- Written by KYLE PURA KYLE PURA
- Published: 10 March 2015 10 March 2015
A Cochrane high school teacher reflects on how the falling oil prices affects his profession
Grant Hoe has been teaching at Bow Valley High School in Cochrane for a decade now. He recently took the time to answer a few questions, through social media, about his take on falling oil prices in Alberta. Some answers have been edited for length and clarity.
How long have you been teaching for? What got you into it?
I've been teaching high school social studies for 10 years. It was always something in the back of my mind that I thought I would enjoy and would be good at. I was right on both counts... I think?
Take me back to 2008-2009, when the last oil crisis occurred. Was your profession affected by that crisis? If so, in what way? Did you have any specific worries?
Honestly, the last oil crisis led to some lean salary increases, but there was no talk of wage rollbacks. Support in schools has been sliding since I started, not just since oil started tanking. Classes are more complex, they're bigger, and there seems to be fewer and fewer support staff such as teaching aides and resource assistants. Couple that with a huge spike in ESL kids, the emergence of technology, and today's high schools in particular can be difficult places to work in.But it's far easier to go after the low-hanging fruit like teachers, because the government knows that the public holds us in contempt every time funding comes up.
-Grant Hoe, high school teacher in Cochrane
How did the 2008 oil crisis affect your life outside of your profession, if at all?
Teaching, for those that really try to do their best, owns you from September to June. While you have more set course/lesson plans after your initial years, you are constantly (or at least should be) reflecting, adjusting, and changing, which can be a lot of work. I'm in the middle of trying to overhaul my grade 12 course and it's a ton of work. And I have the diploma exam hanging over me and my students to boot. A lot of personal time goes into marking, planning, and such. We do get quite a bit of vacation time, don't get me wrong, but it doesn't make me any less exhausted during the school year.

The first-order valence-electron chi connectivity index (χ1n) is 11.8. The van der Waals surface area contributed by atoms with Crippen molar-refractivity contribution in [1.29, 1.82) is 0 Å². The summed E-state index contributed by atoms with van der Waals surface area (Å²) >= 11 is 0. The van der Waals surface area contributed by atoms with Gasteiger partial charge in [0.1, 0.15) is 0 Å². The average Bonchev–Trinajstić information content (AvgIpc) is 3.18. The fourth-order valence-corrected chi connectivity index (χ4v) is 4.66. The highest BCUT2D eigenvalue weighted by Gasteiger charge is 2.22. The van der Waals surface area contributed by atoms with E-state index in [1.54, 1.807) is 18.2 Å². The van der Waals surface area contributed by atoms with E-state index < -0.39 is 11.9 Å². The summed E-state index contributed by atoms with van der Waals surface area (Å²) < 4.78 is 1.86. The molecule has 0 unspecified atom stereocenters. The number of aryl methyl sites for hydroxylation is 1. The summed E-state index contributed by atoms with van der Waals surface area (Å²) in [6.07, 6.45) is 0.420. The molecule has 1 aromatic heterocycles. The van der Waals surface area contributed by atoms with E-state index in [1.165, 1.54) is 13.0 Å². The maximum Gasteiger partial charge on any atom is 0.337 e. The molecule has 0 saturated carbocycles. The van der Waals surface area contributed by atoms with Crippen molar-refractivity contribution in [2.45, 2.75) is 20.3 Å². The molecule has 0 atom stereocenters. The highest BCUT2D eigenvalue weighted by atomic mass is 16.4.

How has the fall in oil price compared to the last one for you? Are there any concerns so far? Has there been any effects already? Any expected in the future?
This one is far more significant than the recession of 2007 because the government is in a much more precarious position. There seems to be two main opinions among teachers— that we're in for another Ralph Klein salary cut, or that Prentice is floating a cut to force us into accepting another collective agreement with zero per cent increases for another few years.
What bothers me the most is that there is so much waste going on in government — endless communications departments that serve no real purpose, layers of administration and executives, and as we've seen, excessive spending by "the suits" in major departments like health as well as MLAs. But it's far easier to go after the low-hanging fruit like teachers, because the government knows that the public holds us in contempt every time funding comes up. We get paid too much, we get summers off, blah blah blah. Far easier to stick it to "those lazy teachers and nurses" than have the courage to go after REAL areas of overspending.
What is your plan moving forward?
My plan is to stay the course. I love my job, I love my co-workers, and quite frankly, even with a five per cent cut, I will still be making what I consider to be a good salary. Much better than when I was in the media . In a few years, I may explore ways to stay involved outside the classroom, especially if conditions in the classrooms worsen. What scares me the most is the prospect of a strike, which will be bad for all sides, in my opinion.
Read this Calgary Journal special report for an in-depth comparison between Jim Prentice's response to the current drop in oil prices and Don Getty's response in the 1980s.